Good luck!
posted by lalas at 2:46 PM on April 27, 2009

Grab malwarebytes It's the current king of anti-spyware stuff.

Run that (full scan) see if it helps.
posted by defcom1 at 3:51 PM on April 27, 2009

I've found that Norton will do this if you're not current with your paid subscription or if you disable some of it's features. They really like you to use their products and will make you think you absolutely have to have them by disabling your internet.

I'd remove Norton (Remover Tool) and follow up with CCleaner for good measure, and then use a freeware option for your antivirus software.
posted by messylissa at 5:44 PM on April 27, 2009

Yeah. My first question, when presented with any kind of bizarre network behavior on a customer Windows box, is "Do you have, or have you ever had, Norton Antivirus installed on this computer?"

About 70% of the time, the answer is Yes. The remaining 30% would be split evenly between McAfee, Trend and problems unrelated to security software.

I will spare you my standard impassioned rant against NAV. Suffice it to say that the only Symantec installer I carry with me on my diagnostic USB stick is the Norton Removal Tool. Once you've removed NAV, make sure the inbuilt Windows XP firewall has turned itself back on before installing anything else.

In stark contrast to the Norton products, AVG 8.5 Free is a mostly useful antivirus and antispyware tool.

When you run the AVG installer, you will be offered the choice of Standard or Custom installation. Pick Custom, then turn off the checkmarks next to the Link Scanner/Security Toolbar and Email Scanner subcomponents. These are intrusive, annoying and unnecessary. All you really need is the Resident Shield and (if you have Microsoft Office installed) the optional Microsoft Office plugin.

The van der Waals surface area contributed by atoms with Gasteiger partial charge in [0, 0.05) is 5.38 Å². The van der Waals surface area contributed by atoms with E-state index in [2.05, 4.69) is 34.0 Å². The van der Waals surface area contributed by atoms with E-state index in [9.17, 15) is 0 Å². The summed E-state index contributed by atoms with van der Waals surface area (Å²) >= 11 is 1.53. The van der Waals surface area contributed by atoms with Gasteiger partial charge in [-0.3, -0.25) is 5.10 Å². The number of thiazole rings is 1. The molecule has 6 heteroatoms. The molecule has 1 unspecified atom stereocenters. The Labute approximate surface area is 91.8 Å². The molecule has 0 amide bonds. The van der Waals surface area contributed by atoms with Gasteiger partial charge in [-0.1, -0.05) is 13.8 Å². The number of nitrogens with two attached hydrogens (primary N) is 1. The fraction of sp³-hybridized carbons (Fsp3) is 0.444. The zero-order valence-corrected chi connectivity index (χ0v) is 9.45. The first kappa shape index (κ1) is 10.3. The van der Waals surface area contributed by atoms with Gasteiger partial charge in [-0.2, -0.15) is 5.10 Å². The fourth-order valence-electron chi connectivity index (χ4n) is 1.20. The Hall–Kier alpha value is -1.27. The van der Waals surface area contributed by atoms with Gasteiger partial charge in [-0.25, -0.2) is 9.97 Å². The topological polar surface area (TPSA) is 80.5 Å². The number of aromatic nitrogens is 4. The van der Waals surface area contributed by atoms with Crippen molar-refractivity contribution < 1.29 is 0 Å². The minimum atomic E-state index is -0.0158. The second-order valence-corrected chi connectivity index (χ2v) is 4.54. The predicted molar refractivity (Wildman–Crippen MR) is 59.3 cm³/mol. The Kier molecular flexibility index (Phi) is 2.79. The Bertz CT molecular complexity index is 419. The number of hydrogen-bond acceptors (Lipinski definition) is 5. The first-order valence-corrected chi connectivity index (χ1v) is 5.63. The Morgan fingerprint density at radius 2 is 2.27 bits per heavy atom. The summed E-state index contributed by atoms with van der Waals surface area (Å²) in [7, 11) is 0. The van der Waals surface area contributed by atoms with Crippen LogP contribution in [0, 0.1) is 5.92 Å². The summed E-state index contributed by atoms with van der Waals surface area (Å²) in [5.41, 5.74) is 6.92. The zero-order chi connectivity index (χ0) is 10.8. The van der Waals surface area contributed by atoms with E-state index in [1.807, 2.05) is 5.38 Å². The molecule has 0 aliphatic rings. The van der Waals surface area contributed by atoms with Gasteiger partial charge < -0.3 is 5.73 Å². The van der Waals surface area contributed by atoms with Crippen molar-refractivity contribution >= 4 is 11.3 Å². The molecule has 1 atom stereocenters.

Once AVG is installed and running, go to its Tools->Advanced menu and open up the Schedule item. Set the scheduled scan to occur every day at 4am (yes, in the wee small hours) and make sure that the option to run the scan at startup if the schedule is missed is turned off.

Since it's going to scan every file in the process of opening it in any case, doing a full machine scan regularly is not necessary, and certainly not worth the responsiveness it costs you if you're trying to do it while trying to get actual work done. If you want to do a scan anyway, you can either set one going by hand or just leave the computer on overnight.

Set the scheduled virus database and program updates (two separate items) to occur between 2am and 4am, and make sure they are also set to happen at startup if missed, and when an internet connection becomes available. That way, AVG will just keep itself up to date without you having to worry about it.
posted by flabdablet at 7:35 PM on April 27, 2009 [1 favorite]

AVG is what I use too...much more useful than Norton, and free to boot.
posted by messylissa at 9:09 PM on April 27, 2009